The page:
To establish that businesses and other facilities are not liable for an individual catching COVID-19 on their premises unless the owner or operator acted deliberately in a manner that causes harm. The exemption would apply as long as the facility was operated in compliance with federal, state and local statutes or regulations or executive orders. "Isolated, de minimis deviations" would not be grounds for a lawsuit. The provisions would also apply to any person in the distribution chain of personal protective equipment, medical devices, drugs and more used to treat or prevent the spread of COVID-19.
To authorize employee lawsuits against an employer who takes an “adverse employment action” or “retaliates” against an employee who is absent from work during the declared coronavirus epidemic emergency because the individual is "self-isolating or self-quarantining” in response to an elevated risk or diagnosis, and require employees who test positive for the disease or have symptoms to self-quarantine and not go to work, as specified in the bill.
To give medical care providers immunity from lawsuits seeking damages for their actions and treatments during the first months of the coronavirus epidemic. The bill states:“A health care provider or health care facility that provides health care services in support of this state's response to the COVID-19 pandemic is not liable for an injury, including death, sustained by an individual by reason of those services, regardless of how, under what circumstances, or by what cause those injuries are sustained, unless it is established that the provision of the services constituted willful misconduct, gross negligence, intentional and willful criminal misconduct, or intentional infliction of harm by the health care provider or health care facility.”This would apply retroactively for the period after March 29, 2020 and before July 14, 2020.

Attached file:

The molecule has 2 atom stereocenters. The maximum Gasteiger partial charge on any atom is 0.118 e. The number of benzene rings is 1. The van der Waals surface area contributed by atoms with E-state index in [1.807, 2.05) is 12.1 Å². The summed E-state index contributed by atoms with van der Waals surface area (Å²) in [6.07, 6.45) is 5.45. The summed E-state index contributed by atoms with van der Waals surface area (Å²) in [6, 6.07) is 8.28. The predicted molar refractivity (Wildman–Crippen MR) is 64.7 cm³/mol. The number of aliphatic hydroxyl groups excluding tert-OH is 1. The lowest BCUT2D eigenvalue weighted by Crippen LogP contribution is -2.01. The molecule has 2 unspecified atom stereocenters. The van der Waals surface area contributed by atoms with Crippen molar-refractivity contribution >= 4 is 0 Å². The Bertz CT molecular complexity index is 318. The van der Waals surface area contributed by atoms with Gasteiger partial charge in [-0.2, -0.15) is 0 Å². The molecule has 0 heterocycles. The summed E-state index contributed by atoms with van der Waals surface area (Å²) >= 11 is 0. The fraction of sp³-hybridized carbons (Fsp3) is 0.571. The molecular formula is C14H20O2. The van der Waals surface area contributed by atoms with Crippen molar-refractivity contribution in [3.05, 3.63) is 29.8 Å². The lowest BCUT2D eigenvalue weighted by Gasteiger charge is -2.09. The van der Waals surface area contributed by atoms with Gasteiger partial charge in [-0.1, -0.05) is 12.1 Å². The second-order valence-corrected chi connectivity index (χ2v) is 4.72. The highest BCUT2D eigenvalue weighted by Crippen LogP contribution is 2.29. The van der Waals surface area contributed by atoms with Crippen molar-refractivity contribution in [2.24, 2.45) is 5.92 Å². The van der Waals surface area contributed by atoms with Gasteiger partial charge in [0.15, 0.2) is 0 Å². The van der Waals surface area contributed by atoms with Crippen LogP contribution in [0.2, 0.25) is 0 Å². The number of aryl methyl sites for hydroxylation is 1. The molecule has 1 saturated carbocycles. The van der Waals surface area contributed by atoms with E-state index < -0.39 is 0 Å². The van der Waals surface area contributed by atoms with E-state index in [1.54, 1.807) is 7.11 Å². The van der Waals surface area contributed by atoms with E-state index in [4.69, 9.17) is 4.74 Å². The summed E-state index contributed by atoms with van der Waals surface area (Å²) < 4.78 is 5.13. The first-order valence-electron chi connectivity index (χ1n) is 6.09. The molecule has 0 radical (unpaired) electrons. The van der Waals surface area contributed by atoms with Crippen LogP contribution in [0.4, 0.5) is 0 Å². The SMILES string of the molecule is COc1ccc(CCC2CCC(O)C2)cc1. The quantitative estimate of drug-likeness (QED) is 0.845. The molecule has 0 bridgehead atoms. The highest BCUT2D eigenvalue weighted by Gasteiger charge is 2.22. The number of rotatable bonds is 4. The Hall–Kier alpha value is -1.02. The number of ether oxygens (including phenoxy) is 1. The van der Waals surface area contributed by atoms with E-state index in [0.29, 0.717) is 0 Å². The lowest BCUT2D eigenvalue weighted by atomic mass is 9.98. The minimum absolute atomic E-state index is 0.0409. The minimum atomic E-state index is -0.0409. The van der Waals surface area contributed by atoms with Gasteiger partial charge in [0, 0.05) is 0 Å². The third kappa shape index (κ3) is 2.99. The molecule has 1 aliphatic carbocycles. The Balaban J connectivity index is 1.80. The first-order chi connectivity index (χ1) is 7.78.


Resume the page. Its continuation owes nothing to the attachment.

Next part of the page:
To prohibit officials including the governor from using an official “Integrated Public Alert Warning System” to transmit an announcement of a new law or change in government policy. The bill would limit its use to emergencies involving immediate or nearly immediate loss of life or property. Gov. Gretchen Whitmer used this system during her ongoing state of emergency to make announcements that did not meet this standard. The system is described as a “secure network connecting all of the public alert and warning systems in the United States into a single system.”
To prohibit a local government from enacting or enforcing an ordinance or rule that regulates dogs on the basis of their breed.